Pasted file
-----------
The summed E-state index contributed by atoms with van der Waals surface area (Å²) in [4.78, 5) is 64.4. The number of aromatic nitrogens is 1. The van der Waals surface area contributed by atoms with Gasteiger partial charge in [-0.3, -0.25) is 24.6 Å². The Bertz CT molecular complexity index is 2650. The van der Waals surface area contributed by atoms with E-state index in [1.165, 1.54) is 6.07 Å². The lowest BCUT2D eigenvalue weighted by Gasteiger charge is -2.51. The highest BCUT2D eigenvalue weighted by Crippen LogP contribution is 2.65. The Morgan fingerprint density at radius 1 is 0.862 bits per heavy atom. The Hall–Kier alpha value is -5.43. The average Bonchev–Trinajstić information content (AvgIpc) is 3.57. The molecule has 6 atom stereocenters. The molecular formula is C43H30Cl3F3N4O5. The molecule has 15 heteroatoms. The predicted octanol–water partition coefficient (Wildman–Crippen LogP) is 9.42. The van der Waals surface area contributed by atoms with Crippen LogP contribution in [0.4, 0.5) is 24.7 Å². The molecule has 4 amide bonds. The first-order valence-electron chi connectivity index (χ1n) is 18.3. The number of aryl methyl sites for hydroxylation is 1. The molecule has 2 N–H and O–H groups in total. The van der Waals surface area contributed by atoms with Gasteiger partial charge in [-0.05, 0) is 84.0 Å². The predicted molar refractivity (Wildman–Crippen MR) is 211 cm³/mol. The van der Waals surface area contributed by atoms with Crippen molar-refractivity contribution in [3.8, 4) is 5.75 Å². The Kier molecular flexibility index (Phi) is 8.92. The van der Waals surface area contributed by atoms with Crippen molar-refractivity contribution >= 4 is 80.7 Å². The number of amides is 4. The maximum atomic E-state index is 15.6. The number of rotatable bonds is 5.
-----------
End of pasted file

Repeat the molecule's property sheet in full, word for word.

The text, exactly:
The summed E-state index contributed by atoms with van der Waals surface area (Å²) in [4.78, 5) is 64.4. The number of aromatic nitrogens is 1. The van der Waals surface area contributed by atoms with Gasteiger partial charge in [-0.3, -0.25) is 24.6 Å². The Bertz CT molecular complexity index is 2650. The van der Waals surface area contributed by atoms with E-state index in [1.165, 1.54) is 6.07 Å². The lowest BCUT2D eigenvalue weighted by Gasteiger charge is -2.51. The highest BCUT2D eigenvalue weighted by Crippen LogP contribution is 2.65. The Morgan fingerprint density at radius 1 is 0.862 bits per heavy atom. The Hall–Kier alpha value is -5.43. The average Bonchev–Trinajstić information content (AvgIpc) is 3.57. The molecule has 6 atom stereocenters. The molecular formula is C43H30Cl3F3N4O5. The molecule has 15 heteroatoms. The predicted octanol–water partition coefficient (Wildman–Crippen LogP) is 9.42. The van der Waals surface area contributed by atoms with Crippen LogP contribution in [0.4, 0.5) is 24.7 Å². The molecule has 4 amide bonds. The first-order valence-electron chi connectivity index (χ1n) is 18.3. The number of aryl methyl sites for hydroxylation is 1. The molecule has 2 N–H and O–H groups in total. The van der Waals surface area contributed by atoms with Gasteiger partial charge in [-0.05, 0) is 84.0 Å². The predicted molar refractivity (Wildman–Crippen MR) is 211 cm³/mol. The van der Waals surface area contributed by atoms with Crippen molar-refractivity contribution in [3.8, 4) is 5.75 Å². The Kier molecular flexibility index (Phi) is 8.92. The van der Waals surface area contributed by atoms with Crippen molar-refractivity contribution >= 4 is 80.7 Å². The number of amides is 4. The maximum atomic E-state index is 15.6. The number of rotatable bonds is 5.